Geostorm (2017)

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I worked on this day in and day out, week after week, for years. What did they do? They turned it into a gun.  A few years after 2019 following an unprecedented series of natural disasters that threatened the planet, the world’s leaders’ intricate network of satellites to control the global climate and keep everyone safe is acting strangely.  Dutch Boy’s inventor Jake Lawson (Gerard Butler) is stroppy and a Senate Committee takes him off his own project and installs his younger brother Max (Jim Sturgess) in his place. But now, something has gone wrong: the system built to protect Earth is attacking it, and it becomes a race against the clock to uncover the real threat before a worldwide geostorm wipes out everything and everyone along with it. Jake has to go to back to outer space and Dutch Boy to try and suss out what’s gone wrong and finds himself in a political web with devastating outcomes as the machine designed to protect Planet Earth has become weaponised to destroy it and Max is the only person he can trust to get the POTUS to help as there’s a traitor in the crew … I don’t know about you but I’ve spent the last three weeks baking and I don’t mean cookie dough. Three months ago I was snowbound for a week and three months before that a huge storm nearly blew my house away. So even a trashy eco-disaster thriller with shonky FX, sibling rivalry, a barely-there political conspiracy and slim father-daughter story arc, compounded by some of the worst acting on the planet (take a bow, Mr Sturgess!) is somehow comforting in an era when some seriously smart people are arguing against climate change. Is it me?! Thank goodness the great Abbie Cornish is around to help save the world. Co-written by Paul Guyot with producer/director Dean Devlin. Batten down the hatches! And get me some ice…

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Love Means Zero (2017)

Love Means Zero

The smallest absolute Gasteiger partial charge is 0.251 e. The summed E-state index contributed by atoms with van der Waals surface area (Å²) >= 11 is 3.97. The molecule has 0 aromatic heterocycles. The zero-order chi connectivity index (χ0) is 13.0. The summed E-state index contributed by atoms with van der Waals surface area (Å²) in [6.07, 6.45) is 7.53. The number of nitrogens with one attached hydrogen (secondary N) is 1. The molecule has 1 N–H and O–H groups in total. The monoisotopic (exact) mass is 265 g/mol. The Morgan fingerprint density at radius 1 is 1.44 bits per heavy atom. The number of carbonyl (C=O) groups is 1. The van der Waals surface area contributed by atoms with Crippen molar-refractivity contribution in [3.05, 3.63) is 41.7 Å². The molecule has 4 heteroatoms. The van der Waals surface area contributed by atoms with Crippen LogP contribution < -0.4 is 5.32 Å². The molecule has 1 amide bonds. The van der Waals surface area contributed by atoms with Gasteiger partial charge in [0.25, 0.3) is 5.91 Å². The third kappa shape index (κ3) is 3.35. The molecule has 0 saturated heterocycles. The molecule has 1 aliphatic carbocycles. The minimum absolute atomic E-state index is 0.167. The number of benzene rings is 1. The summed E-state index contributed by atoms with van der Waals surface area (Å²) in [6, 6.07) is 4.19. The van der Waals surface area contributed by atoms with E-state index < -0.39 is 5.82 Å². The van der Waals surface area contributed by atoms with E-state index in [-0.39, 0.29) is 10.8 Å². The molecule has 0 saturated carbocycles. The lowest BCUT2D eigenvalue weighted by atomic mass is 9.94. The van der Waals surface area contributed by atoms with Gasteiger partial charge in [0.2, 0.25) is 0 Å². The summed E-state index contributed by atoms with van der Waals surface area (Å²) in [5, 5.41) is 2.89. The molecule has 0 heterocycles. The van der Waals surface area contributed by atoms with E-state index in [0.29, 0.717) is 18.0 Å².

Nick loves the buildup. When things crash or don’t go the way he wants, Nick moves on.  A startling insight into famed – and infamous – tennis coach Nick Bollettieri, whose Florida tennis academy is associated mostly with Andre Agassi, who refused to have anything to do with this film. Interviewed on camera and frequently referring to himself in the third person, Bollettieri created his persona out of necessity, primarily financial, when he needed money for some of his eight wives and families and already in his forties. Intense, volatile, passionate and driven, he managed what seems to have been a mix of juvenile detention centre and luxury hotel, with his favoured students living in the nice bit, the other kids in cramped dorms and doing menial work to earn their keep. It became a kind of feeder for the tennis tour and he did everything to encourage students to attend. Some of them appear in staggeringly revealing interviews. Agassi was part of a Vegas contingent and Jim Courier was a contemporary they despised who worked harder and they eventually faced each other in the 1989 French Open where Bollettieri sided with Agassi which just made Courier determined to win. At the break for rain Bollettieri was doing a TV interview instead of helping his charge. When Courier got the victory, he split with his coach.  The hurt he experienced when Bollettieri was cheering Agassi and staying silent on his own points is clear. When Agassi won at Wimbledon in 1992, Bollettieri split with him after years of using him to gain publicity. Agassi found out in USA Today. He had asked Bollettieri never to coach his rivals but when Boris Becker approached Bollettieri he took him on and Becker faced Agassi at Wimbledon in the 1995 semi-finals and beat him. Bollettieri is remarkably unconscious of his behaviour on camera and claims to remember very little. However Kathy Horvath, a teen prodigy whom he sidelined in favour of pretty Carling Bassett (of the brewing dynasty), remains bitter to this day, while Bassett acknowledges it and suffered herself when her egomaniac father took over from Bollettieri:  she got an eating disorder, which she admits on camera.  Her father died in 1986 and her career disappeared.  She’s been yesterday’s news for a long time and I last read about her after she got pregnant by another player while still a teenager and a story ran that she was cutting coupons for groceries. She believes if she had been allowed to stick with Bollettieri she would have been a great player. Becker maintains that Bollettieri is a life coach whose chosen communication vehicle is tennis:  Nick Bollettieri never won a game of tennis in his life. Courier made his peace with the man years ago. He sold the academy to IMG sports agency and became incredibly wealthy, not that he shared it with his co-workers as they make clear yet they claim they’d do it all over given half a chance. This is a fascinating piece of work, rather like its subject and a very timely screening mid-Wimbledon with wonderful footage and some truly shocking stories of what he inflicted on kids rich and poor alike. Directed by Jason Kohn.